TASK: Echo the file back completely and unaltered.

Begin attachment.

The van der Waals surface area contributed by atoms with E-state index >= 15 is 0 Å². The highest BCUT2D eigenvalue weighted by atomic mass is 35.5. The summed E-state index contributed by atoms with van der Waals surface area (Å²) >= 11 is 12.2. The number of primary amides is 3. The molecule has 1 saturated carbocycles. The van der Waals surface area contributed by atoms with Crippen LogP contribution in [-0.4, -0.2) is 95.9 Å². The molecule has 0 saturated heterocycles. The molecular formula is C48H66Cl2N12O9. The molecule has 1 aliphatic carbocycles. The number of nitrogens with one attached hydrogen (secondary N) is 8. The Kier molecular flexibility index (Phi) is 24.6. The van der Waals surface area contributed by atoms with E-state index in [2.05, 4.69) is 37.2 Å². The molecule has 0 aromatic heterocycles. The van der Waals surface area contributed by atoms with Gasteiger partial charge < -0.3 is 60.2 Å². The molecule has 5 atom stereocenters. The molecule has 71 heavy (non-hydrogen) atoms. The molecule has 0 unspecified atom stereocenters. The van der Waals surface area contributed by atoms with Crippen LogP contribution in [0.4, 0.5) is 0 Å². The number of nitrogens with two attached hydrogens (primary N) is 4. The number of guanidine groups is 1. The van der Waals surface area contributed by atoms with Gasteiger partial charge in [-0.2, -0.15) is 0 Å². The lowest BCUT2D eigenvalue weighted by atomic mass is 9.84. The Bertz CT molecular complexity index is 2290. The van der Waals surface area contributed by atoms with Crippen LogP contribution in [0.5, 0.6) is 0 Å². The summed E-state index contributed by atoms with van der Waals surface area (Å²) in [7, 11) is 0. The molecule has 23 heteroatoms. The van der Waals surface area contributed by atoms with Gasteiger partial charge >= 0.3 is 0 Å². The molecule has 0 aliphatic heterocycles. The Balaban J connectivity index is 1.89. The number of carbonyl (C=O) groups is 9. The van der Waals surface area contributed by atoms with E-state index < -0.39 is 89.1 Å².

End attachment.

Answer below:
The van der Waals surface area contributed by atoms with E-state index >= 15 is 0 Å². The highest BCUT2D eigenvalue weighted by atomic mass is 35.5. The summed E-state index contributed by atoms with van der Waals surface area (Å²) >= 11 is 12.2. The number of primary amides is 3. The molecule has 1 saturated carbocycles. The van der Waals surface area contributed by atoms with Crippen LogP contribution in [-0.4, -0.2) is 95.9 Å². The molecule has 0 saturated heterocycles. The molecular formula is C48H66Cl2N12O9. The molecule has 1 aliphatic carbocycles. The number of nitrogens with one attached hydrogen (secondary N) is 8. The Kier molecular flexibility index (Phi) is 24.6. The van der Waals surface area contributed by atoms with E-state index in [2.05, 4.69) is 37.2 Å². The molecule has 0 aromatic heterocycles. The van der Waals surface area contributed by atoms with Gasteiger partial charge < -0.3 is 60.2 Å². The molecule has 5 atom stereocenters. The molecule has 71 heavy (non-hydrogen) atoms. The molecule has 0 unspecified atom stereocenters. The van der Waals surface area contributed by atoms with Crippen LogP contribution in [0.4, 0.5) is 0 Å². The number of nitrogens with two attached hydrogens (primary N) is 4. The number of guanidine groups is 1. The van der Waals surface area contributed by atoms with Gasteiger partial charge in [-0.2, -0.15) is 0 Å². The lowest BCUT2D eigenvalue weighted by atomic mass is 9.84. The Bertz CT molecular complexity index is 2290. The van der Waals surface area contributed by atoms with Crippen LogP contribution in [0.5, 0.6) is 0 Å². The summed E-state index contributed by atoms with van der Waals surface area (Å²) in [7, 11) is 0. The molecule has 23 heteroatoms. The van der Waals surface area contributed by atoms with Gasteiger partial charge >= 0.3 is 0 Å². The molecule has 0 aliphatic heterocycles. The Balaban J connectivity index is 1.89. The number of carbonyl (C=O) groups is 9. The van der Waals surface area contributed by atoms with E-state index < -0.39 is 89.1 Å².